Casa PR is a minimalist single-story house located in Verese, Italy, designed in 2022 by
The property, lying on a hillside facing west toward the shores of Lake Maggiore and beyond to the Alpine range, is characterized by a steep terraced slope. We find, upstream, the edge of a wooded area, while downstream stretches an environs consisting of a diffuse residential fabric.
The building presents itself in plan as a regular, rectangular-shaped footprint, and is composed of two parts: a stereometric basement, partially embedded in the ground, characterized only by the cuts of openings and windows, intended for the sleeping area, and a lighter volume, corresponding to the living area, leaning on the former in a backward position, characterized by large glazed mirrors and covered overhangs.
Architecture is always the result of many forces: the Client’s wishes, regulatory possibilities, and our commitment to return a quality building to the landscape. The program was detailed and demanding: large living room, belvedere, 5 rooms, swimming pool. The choice of how to place the house was rather forced because, although the land was quite large, the building strip was actually a relatively small portion.
The steep slope of the land led us to slide the volume of the living area upward, generating, with this simple movement, the space needed to form the belvedere and the swimming pool; the latter in turn takes advantage of the existing slope so that it is totally recessed, almost embedded in the precise volume of the basement, and is located to form the roof of the main rooms.
This space, which juts out like a podium toward Lake Maggiore, the Mottarone mountain range and the Ossola valley constitutes, from the earliest stages, the heart of the project: the compositional intention around which everything else is organized. The swimming pool and the first half of the belvedere allow for an immersive relationship with the landscape elements; receding back toward the living room volume, the roof, with its five-meter overhang, provides them with a frame and a measure. The living room, then, is conceived in full continuity with the belvedere: the indoor/outdoor relationship is mediated by a mobile glazing system of more than 12 meters including a fixed part and 2 automated sliding sashes for a total of 8 m of completely free opening. A band of metal sunshades modulates the transition between the ceiling of the roof and the glow of the sky.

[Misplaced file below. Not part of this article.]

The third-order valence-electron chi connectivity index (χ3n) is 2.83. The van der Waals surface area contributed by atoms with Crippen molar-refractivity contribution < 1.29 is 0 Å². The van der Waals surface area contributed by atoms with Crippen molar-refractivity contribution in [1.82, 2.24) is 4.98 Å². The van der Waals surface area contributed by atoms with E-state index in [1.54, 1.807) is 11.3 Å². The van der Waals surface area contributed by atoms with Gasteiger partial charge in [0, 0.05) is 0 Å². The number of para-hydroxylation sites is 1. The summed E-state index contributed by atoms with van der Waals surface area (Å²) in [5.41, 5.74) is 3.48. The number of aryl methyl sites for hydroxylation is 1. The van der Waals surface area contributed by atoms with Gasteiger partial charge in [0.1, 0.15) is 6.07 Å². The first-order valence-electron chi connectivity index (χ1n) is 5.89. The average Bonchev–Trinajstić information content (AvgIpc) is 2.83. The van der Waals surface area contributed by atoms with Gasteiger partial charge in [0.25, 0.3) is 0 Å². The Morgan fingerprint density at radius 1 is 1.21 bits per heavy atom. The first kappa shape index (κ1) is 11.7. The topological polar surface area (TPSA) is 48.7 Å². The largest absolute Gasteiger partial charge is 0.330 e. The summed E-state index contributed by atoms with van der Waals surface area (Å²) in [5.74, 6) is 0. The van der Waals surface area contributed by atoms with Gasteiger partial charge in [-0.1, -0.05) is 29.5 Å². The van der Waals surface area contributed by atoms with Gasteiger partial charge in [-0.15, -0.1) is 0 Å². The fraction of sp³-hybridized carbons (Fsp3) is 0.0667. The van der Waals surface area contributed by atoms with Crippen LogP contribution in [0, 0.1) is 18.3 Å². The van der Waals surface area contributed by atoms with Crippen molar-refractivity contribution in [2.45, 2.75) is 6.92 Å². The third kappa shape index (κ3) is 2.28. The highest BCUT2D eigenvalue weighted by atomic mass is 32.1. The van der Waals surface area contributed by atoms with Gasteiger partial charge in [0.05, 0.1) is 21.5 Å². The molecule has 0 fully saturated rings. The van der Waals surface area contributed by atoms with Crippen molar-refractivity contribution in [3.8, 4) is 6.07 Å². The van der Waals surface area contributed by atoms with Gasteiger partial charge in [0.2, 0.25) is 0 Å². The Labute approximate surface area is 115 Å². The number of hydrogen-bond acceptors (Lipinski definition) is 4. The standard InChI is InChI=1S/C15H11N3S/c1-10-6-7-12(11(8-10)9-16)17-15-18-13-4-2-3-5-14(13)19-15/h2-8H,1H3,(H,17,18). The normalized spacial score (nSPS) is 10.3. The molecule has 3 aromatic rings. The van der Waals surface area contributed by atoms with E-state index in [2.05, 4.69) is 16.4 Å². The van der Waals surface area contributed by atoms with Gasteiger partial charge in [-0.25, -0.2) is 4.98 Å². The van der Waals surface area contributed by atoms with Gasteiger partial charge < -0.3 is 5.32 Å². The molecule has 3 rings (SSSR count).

The slippage between the sleeping and living areas reduces the visual impact of the two floors, which can hardly be perceived at the same time, except from a distance; up close, the real texture of the building can be perceived only through the pedestrian path that, climbing up the hill, gradually reveals the volumetric articulation of the house. The entrance, positioned at the back, incises the hillside generating a small patio.
Finally, below, completely underground, some technical spaces find their place. Finally, the long stroke of the elevator makes it possible to reduce the entrance height to the house by generating an internal street with a gentler slope.
The palette of the materials used is rather restricted: the large 60×120 porcelain stoneware slabs laid in regular courses of the basement cladding; the very light-colored plasters present on the upper floor; the iron parts of the metal profiles of the window and door frames; the extra-clear crystal of the parapets and the generously sized windows; and the stainless steel of the tinwork. Every element of the building was based on the form of the stoneware cladding, forcing each stage of workmanship to millimeter precision.
The building features high energy performance and advanced plant engineering. Despite the complex articulation of the volumes, every thermal bridge was eliminated or corrected; the insulation of the solid basement was designed to ensure an adequate base of incorporation for the cladding slabs.
Photography by Marco Reggi